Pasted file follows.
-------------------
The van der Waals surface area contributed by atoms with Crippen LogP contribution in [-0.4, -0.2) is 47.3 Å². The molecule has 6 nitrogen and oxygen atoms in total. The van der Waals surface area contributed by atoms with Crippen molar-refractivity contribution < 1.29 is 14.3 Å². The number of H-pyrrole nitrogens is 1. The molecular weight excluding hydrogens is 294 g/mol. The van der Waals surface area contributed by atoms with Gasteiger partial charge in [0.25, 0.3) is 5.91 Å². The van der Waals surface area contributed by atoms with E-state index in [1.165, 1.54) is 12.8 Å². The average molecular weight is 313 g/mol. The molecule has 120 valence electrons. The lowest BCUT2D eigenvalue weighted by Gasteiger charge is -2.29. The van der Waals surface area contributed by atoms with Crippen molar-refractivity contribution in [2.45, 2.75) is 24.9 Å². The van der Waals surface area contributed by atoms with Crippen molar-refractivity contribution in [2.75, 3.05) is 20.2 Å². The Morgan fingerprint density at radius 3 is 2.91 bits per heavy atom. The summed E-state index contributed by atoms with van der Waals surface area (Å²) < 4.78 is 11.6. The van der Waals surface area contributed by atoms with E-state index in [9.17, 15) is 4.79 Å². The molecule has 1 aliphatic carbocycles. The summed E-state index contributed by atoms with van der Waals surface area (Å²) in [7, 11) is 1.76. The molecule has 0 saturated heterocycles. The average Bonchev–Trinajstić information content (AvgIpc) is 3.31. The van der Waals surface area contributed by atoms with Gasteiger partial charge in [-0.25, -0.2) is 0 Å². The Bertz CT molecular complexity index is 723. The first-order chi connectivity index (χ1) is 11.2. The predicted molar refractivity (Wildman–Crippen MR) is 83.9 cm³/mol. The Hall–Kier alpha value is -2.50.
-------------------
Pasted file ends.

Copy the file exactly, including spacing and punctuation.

The van der Waals surface area contributed by atoms with Crippen LogP contribution in [-0.4, -0.2) is 47.3 Å². The molecule has 6 nitrogen and oxygen atoms in total. The van der Waals surface area contributed by atoms with Crippen molar-refractivity contribution < 1.29 is 14.3 Å². The number of H-pyrrole nitrogens is 1. The molecular weight excluding hydrogens is 294 g/mol. The van der Waals surface area contributed by atoms with Gasteiger partial charge in [0.25, 0.3) is 5.91 Å². The van der Waals surface area contributed by atoms with E-state index in [1.165, 1.54) is 12.8 Å². The average molecular weight is 313 g/mol. The molecule has 120 valence electrons. The lowest BCUT2D eigenvalue weighted by Gasteiger charge is -2.29. The van der Waals surface area contributed by atoms with Crippen molar-refractivity contribution in [2.45, 2.75) is 24.9 Å². The van der Waals surface area contributed by atoms with Crippen molar-refractivity contribution in [2.75, 3.05) is 20.2 Å². The Morgan fingerprint density at radius 3 is 2.91 bits per heavy atom. The summed E-state index contributed by atoms with van der Waals surface area (Å²) < 4.78 is 11.6. The van der Waals surface area contributed by atoms with E-state index in [9.17, 15) is 4.79 Å². The molecule has 1 aliphatic carbocycles. The summed E-state index contributed by atoms with van der Waals surface area (Å²) in [7, 11) is 1.76. The molecule has 0 saturated heterocycles. The average Bonchev–Trinajstić information content (AvgIpc) is 3.31. The van der Waals surface area contributed by atoms with Gasteiger partial charge in [-0.25, -0.2) is 0 Å². The Bertz CT molecular complexity index is 723. The first-order chi connectivity index (χ1) is 11.2. The predicted molar refractivity (Wildman–Crippen MR) is 83.9 cm³/mol. The Hall–Kier alpha value is -2.50.